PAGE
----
Orphan Crops: A Best Fit for Dietary Enrichment and Diversification in Highly Deteriorated Marginal Environments


Orphan crops are indigenous and invariably grown by small and marginal farmers under subsistence farming systems. These crops, which are common and widely accepted by local farmers, are highly rich in nutritional profile, good for medicinal purposes, and well adapted to suboptimal growing conditions. However, these crops have suffered neglect and abandonment from the scientific community because of very low or no investments in research and genetic improvement. A plausible reason for this is that these crops are not traded internationally at a rate comparable to that of the major food crops such as wheat, rice, and maize. Furthermore, marginal environments have poor soils and are characterized by extreme weather conditions such as heat, erratic rainfall, water deficit, and soil and water salinity, among others. With more frequent extreme climatic events and continued land degradation, orphan crops are beginning to receive renewed attention as alternative crops for dietary diversification in marginal environments and, by extension, across the globe. Increased awareness of good health is also a major contributor to the revived attention accorded to orphan crops. Thus, the introduction, evaluation, and adaptation of outstanding varieties of orphan crops for dietary diversification will contribute not only to sustained food production but also to improved nutrition in marginal environments. In this review article, the concept of orphan crops vis-à-vis marginality and food and nutritional security is defined for a few orphan crops. We also examined recent advances in research involving orphan crops and the potential of these crops for dietary diversification within the context of harsh marginal environments. Recent advances in genomics coupled with molecular breeding will play a pivotal role in improving the genetic potential of orphan crops and help in developing sustainable food systems. We concluded by presenting a potential roadmap to future research engagement and a policy framework with recommendations aimed at facilitating and enhancing the adoption and sustainable production of orphan crops under agriculturally marginal conditions.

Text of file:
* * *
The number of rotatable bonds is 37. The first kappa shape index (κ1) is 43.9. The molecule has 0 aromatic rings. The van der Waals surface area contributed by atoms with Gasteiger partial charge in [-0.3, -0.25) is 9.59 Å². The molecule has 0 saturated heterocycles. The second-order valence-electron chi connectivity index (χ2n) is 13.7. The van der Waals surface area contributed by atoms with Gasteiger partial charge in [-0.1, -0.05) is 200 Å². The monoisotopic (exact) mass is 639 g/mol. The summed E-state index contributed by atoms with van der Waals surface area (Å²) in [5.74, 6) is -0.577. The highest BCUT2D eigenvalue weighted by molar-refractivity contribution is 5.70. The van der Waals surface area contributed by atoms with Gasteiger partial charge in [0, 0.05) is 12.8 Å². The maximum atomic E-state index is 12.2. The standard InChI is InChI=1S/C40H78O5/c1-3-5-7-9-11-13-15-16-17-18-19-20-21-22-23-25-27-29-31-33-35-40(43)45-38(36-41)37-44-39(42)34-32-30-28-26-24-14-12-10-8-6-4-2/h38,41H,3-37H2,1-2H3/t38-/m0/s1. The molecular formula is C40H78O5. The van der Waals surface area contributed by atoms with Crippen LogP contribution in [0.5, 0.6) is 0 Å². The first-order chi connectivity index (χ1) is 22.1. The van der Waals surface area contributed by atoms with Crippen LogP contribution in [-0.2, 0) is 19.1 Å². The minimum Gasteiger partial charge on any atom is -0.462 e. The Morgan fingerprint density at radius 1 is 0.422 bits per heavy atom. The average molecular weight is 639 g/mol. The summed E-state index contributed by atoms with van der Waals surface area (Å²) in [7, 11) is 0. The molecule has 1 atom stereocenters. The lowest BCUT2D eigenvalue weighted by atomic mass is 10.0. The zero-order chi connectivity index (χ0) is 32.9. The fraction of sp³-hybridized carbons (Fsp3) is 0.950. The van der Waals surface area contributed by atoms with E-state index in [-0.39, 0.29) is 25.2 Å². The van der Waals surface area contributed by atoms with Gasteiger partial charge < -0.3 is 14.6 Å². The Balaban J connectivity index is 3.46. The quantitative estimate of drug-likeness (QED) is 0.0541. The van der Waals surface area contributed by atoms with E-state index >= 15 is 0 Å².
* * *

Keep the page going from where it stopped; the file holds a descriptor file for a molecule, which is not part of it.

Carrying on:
Abidemi Olutayo Talabi, Prashant Vikram, Sumitha Thushar, Hifzur Rahman, Hayatullah Ahmadzai, Nhamo Nhamo, Mohammed Shahid, Rakesh Kumar Singh
Publication Source
Frontiers in Plant Science
Publication type
Scientific Paper